The dentist advised that extraction was the only viable treatment for this tooth and an appointment was made for two weeks later.
On the morning of that appointment, the patient cancelled but then three days later telephoned asking to be seen as he was now in severe pain.
The dentist saw the patient as an emergency that afternoon. The UL6 was very tender to percussion and the patient did indeed have severe pain in that area. The patient did not like injections and the dentist therefore proposed to extract UL6 and at the same time provide a filling for the adjacent UL5 while the area was anaesthetised. The patient agreed to this.
The extraction of UL6 was difficult due to the extensive breakdown of the tooth but the dentist was confident that he had removed the entire tooth. The socket was packed to achieve haemostasis and the patient given post extraction instructions, including hot saltwater mouthwashes for one week. The cavity in UL5 was restored at the same visit.
Four days later the patient again attended the surgery without an appointment and sought urgent attention as he was experiencing pain. On examination, the dentist noted an inflamed socket with exposed bone. Antibiotics were prescribed and the patient reminded of the importance of the mouthwash regime. An appointment was made for review a week later but the patient instead chose to attend the casualty department of the local hospital three days later. The notes of the oral and maxillofacial house officer referred to a healing socket but suggested that a radiograph taken at that attendance showed a retained root. Arrangements were made for further exploration of this; a week later the patient attended another dentist, although no complaints about UL6 were recorded in that dentist’s records.
When the patient did attend the hospital again the following month, the UL6 area was fully explored under local anaesthetic. No root was found but bony spicules were removed.
19 months later, solicitors acting for the patient began pursuing a claim for compensation. They alleged that there was no justification for the extraction of UL6, that a radiograph should have been taken prior to extraction, and that the procedure itself had caused unnecessary trauma. It was said that the patient had reported after the extraction that he could feel a fragment of tooth remaining and that the pain had continued to get worse since the extraction. Reference was made to the hospital records and that the extracting dentist should have recognised that a root had been left behind. Finally it was alleged that the extracting dentist should have referred the patient directly to hospital immediately following the extraction or at the attendance four days later.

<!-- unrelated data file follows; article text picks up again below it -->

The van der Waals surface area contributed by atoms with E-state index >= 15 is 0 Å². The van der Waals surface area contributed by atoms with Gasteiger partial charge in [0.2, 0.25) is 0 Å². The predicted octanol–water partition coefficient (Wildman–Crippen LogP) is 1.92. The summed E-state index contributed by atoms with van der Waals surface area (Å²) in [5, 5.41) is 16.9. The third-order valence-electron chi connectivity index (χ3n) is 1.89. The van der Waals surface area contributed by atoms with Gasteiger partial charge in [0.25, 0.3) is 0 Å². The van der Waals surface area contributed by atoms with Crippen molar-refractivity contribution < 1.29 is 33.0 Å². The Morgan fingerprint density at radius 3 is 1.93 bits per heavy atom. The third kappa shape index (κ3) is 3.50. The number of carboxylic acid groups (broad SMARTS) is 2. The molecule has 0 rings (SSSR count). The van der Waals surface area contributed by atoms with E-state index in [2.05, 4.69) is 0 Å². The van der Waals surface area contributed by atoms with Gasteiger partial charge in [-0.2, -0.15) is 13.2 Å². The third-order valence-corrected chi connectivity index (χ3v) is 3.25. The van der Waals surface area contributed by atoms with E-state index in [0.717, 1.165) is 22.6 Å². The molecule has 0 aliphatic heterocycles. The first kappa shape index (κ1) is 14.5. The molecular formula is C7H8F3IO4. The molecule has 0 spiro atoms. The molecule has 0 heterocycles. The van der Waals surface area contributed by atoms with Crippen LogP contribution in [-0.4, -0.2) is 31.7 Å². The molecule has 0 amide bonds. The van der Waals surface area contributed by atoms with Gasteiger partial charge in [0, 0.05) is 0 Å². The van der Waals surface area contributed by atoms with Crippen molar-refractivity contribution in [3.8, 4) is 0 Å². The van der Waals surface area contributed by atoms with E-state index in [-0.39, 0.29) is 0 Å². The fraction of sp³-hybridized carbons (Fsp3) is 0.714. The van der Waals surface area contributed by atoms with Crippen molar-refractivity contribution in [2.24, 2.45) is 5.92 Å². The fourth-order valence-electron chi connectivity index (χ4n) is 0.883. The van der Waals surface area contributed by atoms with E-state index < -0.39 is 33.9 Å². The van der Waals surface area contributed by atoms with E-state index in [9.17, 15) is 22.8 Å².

Copies of the records of the hospital and the subsequent dentist were obtained. Unfortunately the radiographs taken at the hospital could not be located.
Clinical advice obtained by the DDU was that the records of the extracting dentist might not be considered sufficiently comprehensive and it would have been advisable for a radiograph of UL6 to be obtained prior to recommending that the tooth be extracted.
However, it was strongly arguable that a radiograph is only an aid to diagnosis and the notes demonstrated that the dentist was clearly willing to restore teeth where possible, because he had charted seven cavities for restoration and restored UL5 at the same time as carrying out the extraction. UR6 and LL6 had both been lost previously and the extracting dentist had asserted that UL6 was so broken down as to make extraction the only viable option.
The loss of the hospital radiographs was not material, as the record of the exploration subsequently undertaken at the hospital confirmed that no root fragment was retained. As no retained root was found, it could not have been present four days after the extraction.
The DDU drafted a full reply to the claim. It was not accepted that UL6 was, on the balance of probabilities, restorable or that the patient would have chosen restoration instead of extraction, especially as he was clearly in pain when seeking emergency treatment on the day of the extraction.
The hospital records showed that the initial impression of a retained root had not been borne out by the physical exploration, and it was contended that it was most likely that the bony spicules identified at that time were whatthe patient could feel. It was further contended that the presence of bony spicules did not indicate a lack of appropriate care by the extracting dentist.
Finally, it was not accepted that the dentist should have referred the patient to hospital because of his complaints of pain on the day of the extraction, or four days later. The dentist had correctly identified an infected socket and provided appropriate management for this recognised complication.
With the agreement of the member, the reply to the claim, denying all liability, was sent to the claimant’s solicitors. After seeking further advice and instructions, the solicitors subsequently confirmed that they were not pursuing the matter further.
This guidance was correct at publication 28/02/2007. It is intended as general guidance for members only. If you are a member and need specific advice relating to your own circumstances, please contact one of our advisers.